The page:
Alighting at Northumberland Park station isn't the best way to see the Northumberland Park depot, not unless you have a staff pass and can enter through the front gates. They're hidden up a dull dead end lined by car parks, enlivened only by a very lovely flower bed at the far end, from which only the walls of the depot can be seen. To see the trains it could be quite a hike out towards Tottenham Marshes, or else take the 192 bus a couple of stops north from Tottenham Hale. This will deposit you at a lonely bus stop called, promisingly, Northumberland Park Rail Depot, whose presence is the only likely reason for getting off here. Look, there it is through the railings. This is the home of the lesser spotted Victoria line train, indeed barely spotted above ground at all. An arc of railway tracks fans out towards a massive blue shed, one of two on the site, this with parallel openings numbered to at least 47. There might be lots of red-fronted trains inside, or the majority might be out doing their thing. A tall white chimney rises up from the trackside, and the occasional empty service rumbles in and out.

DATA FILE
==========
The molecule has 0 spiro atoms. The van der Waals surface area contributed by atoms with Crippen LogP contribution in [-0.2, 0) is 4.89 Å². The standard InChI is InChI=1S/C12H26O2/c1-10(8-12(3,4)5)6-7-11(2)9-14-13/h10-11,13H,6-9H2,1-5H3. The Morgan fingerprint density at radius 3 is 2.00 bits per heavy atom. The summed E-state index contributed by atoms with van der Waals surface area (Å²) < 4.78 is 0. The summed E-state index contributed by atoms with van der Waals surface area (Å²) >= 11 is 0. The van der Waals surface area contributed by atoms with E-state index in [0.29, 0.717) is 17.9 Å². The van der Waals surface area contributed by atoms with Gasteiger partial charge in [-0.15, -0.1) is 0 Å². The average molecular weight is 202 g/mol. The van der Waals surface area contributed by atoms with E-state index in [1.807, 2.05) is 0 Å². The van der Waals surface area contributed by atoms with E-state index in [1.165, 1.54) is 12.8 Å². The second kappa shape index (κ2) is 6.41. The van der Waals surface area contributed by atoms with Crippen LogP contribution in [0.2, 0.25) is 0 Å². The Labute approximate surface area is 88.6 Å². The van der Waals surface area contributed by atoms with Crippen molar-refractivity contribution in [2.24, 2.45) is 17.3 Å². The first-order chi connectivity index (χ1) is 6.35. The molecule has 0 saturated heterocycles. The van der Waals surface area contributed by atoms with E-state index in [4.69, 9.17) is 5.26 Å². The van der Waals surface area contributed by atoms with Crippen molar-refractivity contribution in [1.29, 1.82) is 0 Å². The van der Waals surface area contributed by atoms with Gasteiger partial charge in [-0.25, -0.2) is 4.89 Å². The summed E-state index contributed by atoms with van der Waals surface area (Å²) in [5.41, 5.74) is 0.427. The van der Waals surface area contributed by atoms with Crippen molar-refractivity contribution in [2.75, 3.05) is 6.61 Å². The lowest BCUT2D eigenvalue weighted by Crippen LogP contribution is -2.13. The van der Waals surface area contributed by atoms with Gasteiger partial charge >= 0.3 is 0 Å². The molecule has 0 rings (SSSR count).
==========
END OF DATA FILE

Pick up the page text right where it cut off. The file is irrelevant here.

But that's not the best vantage point. A few steps away is a footbridge, one of the few means of crossing the tracks in these parts. It's clearly a lowbrow hotspot, judging by the number of discarded lager cans, plus (when I was there) a completely out-of-place cuddly elephant abandoned at the foot of the steps. Climb to the top and you can stare down over the tracks and watch the activity... but only if you're a likes-trains sort of person, otherwise there's no reason to be here at all. Every few minutes a train will exit the shed and edge its way towards a gantry, awaiting the signal to proceed. Then it'll pass on and wait again, if you turn and look through the grating on the other side of the bridge. And finally it'll get the signal to descend into the depths, run down to Seven Sisters and join the other trains providing a public service.